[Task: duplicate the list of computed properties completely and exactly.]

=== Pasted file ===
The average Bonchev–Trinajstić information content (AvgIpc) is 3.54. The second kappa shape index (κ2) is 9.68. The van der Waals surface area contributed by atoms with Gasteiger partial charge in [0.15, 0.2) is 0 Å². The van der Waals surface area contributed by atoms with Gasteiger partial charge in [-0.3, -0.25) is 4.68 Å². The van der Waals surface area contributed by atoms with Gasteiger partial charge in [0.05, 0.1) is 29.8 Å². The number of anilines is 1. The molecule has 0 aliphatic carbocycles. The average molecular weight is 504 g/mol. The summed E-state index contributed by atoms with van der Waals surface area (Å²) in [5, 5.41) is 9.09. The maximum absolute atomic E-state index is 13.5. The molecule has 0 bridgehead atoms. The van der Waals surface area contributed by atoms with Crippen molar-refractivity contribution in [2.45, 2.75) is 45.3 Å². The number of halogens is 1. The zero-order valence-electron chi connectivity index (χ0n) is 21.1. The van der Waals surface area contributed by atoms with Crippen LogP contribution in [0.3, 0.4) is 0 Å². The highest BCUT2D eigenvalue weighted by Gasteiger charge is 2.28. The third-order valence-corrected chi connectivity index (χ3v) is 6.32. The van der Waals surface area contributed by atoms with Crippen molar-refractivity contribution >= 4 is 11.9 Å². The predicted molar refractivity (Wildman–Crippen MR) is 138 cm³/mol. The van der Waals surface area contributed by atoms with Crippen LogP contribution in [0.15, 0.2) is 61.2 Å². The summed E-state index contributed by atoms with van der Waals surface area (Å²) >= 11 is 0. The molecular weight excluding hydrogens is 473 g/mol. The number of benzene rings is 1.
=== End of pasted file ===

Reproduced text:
The average Bonchev–Trinajstić information content (AvgIpc) is 3.54. The second kappa shape index (κ2) is 9.68. The van der Waals surface area contributed by atoms with Gasteiger partial charge in [0.15, 0.2) is 0 Å². The van der Waals surface area contributed by atoms with Gasteiger partial charge in [-0.3, -0.25) is 4.68 Å². The van der Waals surface area contributed by atoms with Gasteiger partial charge in [0.05, 0.1) is 29.8 Å². The number of anilines is 1. The molecule has 0 aliphatic carbocycles. The average molecular weight is 504 g/mol. The summed E-state index contributed by atoms with van der Waals surface area (Å²) in [5, 5.41) is 9.09. The maximum absolute atomic E-state index is 13.5. The molecule has 0 bridgehead atoms. The van der Waals surface area contributed by atoms with Crippen molar-refractivity contribution in [2.45, 2.75) is 45.3 Å². The number of halogens is 1. The zero-order valence-electron chi connectivity index (χ0n) is 21.1. The van der Waals surface area contributed by atoms with Crippen LogP contribution in [0.3, 0.4) is 0 Å². The highest BCUT2D eigenvalue weighted by Gasteiger charge is 2.28. The third-order valence-corrected chi connectivity index (χ3v) is 6.32. The van der Waals surface area contributed by atoms with Crippen molar-refractivity contribution >= 4 is 11.9 Å². The predicted molar refractivity (Wildman–Crippen MR) is 138 cm³/mol. The van der Waals surface area contributed by atoms with Crippen LogP contribution in [0.15, 0.2) is 61.2 Å². The summed E-state index contributed by atoms with van der Waals surface area (Å²) >= 11 is 0. The molecular weight excluding hydrogens is 473 g/mol. The number of benzene rings is 1.